PubMed ID
16175416 View in PubMed
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Aerobic fitness is associated with low cardiovascular disease risk: the impact of lifestyle on early risk factors for atherosclerosis in young healthy Swedish individuals - the Lifestyle, Biomarker, and Atherosclerosis study.

https://arctichealth.org/en/permalink/ahliterature284719
Source
Vasc Health Risk Manag. 2017;13:91-99
Publication Type
Article
Date
2017
Author
Maria Fernström
Ulrika Fernberg
Gabriella Eliason
Anita Hurtig-Wennlöf
Source
Vasc Health Risk Manag. 2017;13:91-99
Date
2017
Language
English
Publication Type
Article
Keywords
Age Factors
Biomarkers - blood
Cardiorespiratory fitness
Carotid Artery Diseases - blood - diagnostic imaging - epidemiology - prevention & control
Carotid Intima-Media Thickness
Cross-Sectional Studies
Dyslipidemias - blood - epidemiology - prevention & control
Exercise Test
Feeding Behavior
Hand Strength
Healthy Diet
Healthy Volunteers
Humans
Insulin Resistance
Muscle strength
Prevalence
Prognosis
Protective factors
Risk assessment
Risk factors
Risk Reduction Behavior
Surveys and Questionnaires
Sweden - epidemiology
Time Factors
Young Adult
Abstract
The progression of cardiovascular disease (CVD) and atherosclerosis is slow and develops over decades. In the cross-sectional Swedish Lifestyle, Biomarker, and Atherosclerosis study, 834 young, self-reported healthy adults aged 18.0-25.9 years have been studied to identify early risk factors for atherosclerosis.
The aims of this study were to 1) assess selected cardiometabolic biomarkers, carotid intima-media thickness (cIMT) as a marker of subclinical atherosclerosis, and lifestyle-related indicators (food habits, handgrip strength, and oxygen uptake, VO2 max); 2) analyze the associations between cIMT and lifestyle factors; and 3) identify subjects at risk of CVD using a risk score and to compare the characteristics of subjects with and without risk of CVD.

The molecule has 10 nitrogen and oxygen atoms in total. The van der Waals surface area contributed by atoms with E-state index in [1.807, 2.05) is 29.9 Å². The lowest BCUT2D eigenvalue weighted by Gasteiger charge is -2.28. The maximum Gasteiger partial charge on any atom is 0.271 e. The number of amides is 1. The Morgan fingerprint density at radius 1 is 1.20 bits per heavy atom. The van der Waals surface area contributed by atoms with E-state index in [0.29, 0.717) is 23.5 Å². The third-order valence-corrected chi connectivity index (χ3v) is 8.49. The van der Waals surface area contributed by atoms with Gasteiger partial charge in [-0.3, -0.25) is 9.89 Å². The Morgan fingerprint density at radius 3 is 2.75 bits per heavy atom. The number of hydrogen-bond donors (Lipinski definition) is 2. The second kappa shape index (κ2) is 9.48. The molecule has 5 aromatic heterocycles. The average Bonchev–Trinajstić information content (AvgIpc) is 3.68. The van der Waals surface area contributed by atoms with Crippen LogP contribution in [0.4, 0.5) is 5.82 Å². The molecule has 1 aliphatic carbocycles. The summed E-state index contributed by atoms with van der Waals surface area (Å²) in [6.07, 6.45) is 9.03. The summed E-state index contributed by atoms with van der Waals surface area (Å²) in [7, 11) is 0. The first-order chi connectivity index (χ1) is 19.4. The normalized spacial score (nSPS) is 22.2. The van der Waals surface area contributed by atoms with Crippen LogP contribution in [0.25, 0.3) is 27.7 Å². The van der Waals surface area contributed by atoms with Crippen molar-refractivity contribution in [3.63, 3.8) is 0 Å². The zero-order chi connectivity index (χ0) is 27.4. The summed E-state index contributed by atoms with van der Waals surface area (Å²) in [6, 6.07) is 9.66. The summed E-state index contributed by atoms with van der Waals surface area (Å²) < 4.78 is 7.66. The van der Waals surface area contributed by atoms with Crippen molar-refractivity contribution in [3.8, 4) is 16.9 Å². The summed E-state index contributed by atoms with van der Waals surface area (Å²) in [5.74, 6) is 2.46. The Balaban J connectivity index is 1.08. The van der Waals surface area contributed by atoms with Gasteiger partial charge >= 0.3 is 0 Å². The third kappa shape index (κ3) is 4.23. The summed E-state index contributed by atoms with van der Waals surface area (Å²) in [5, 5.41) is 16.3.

Blood samples were taken in a fasting state, and food habits were reported through a questionnaire. cIMT was measured by ultrasound, and VO2 max was measured by ergometer bike test. The risk score was calculated according to Wildman.
cIMT (mean ± standard deviation) was 0.50±0.06 mm, and VO2 max values were 37.8±8.5 and 42.9±9.9 mL/kg/min, in women and men, respectively. No correlation was found between aerobic fitness expressed as VO2 max (mL/kg/min) and cIMT. Using Wildman's definition, 12% of the subjects were classified as being at risk of CVD, and 15% had homeostasis model assessment of insulin resistance. A total of 35% of women and 25% of men had lower high-density lipoprotein cholesterol than recommended. Food habits did not differ between those at risk and those not at risk. However, aerobic fitness measured as VO2 max (mL/kg/min) differed; 47% of the subjects at risk had low aerobic fitness compared to 23% of the nonrisk subjects (P
Notes
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PubMed ID
28352184 View in PubMed
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Age and secular effects on muscular strength of indigenous rural adults in Oaxaca, Southern Mexico: 1978-2000.

https://arctichealth.org/en/permalink/ahliterature141076
Source
Ann Hum Biol. 2011 Mar;38(2):175-87
Publication Type
Article
Date
Mar-2011
Author
Robert M Malina
Maria Eugenia Peña Reyes
Citlali Gonzalez Alvarez
Bertis B Little
Author Affiliation
Department of Kinesiology and Health Education, Tarleton State University, Stephenville, TX, USA. rmalina@skyconnect.net
Source
Ann Hum Biol. 2011 Mar;38(2):175-87
Date
Mar-2011
Language
English
Publication Type
Article
Keywords
Adult
Aged
Aged, 80 and over
Aging
Body Height
Body Weight
Female
Hand Strength
Humans
Male
Mexico
Middle Aged
Motor Activity
Rural Population
Abstract
To evaluate age and secular changes in strength of rural Zapotec adults in Oaxaca between 1978 and 2000.
Grip strength, height and weight were measured in 1978 (n = 247, 19-82 years) and 2000 (n = 407, 19-89 years); 35 males and 52 females were measured in both years. MANCOVA was used for comparisons by age and year.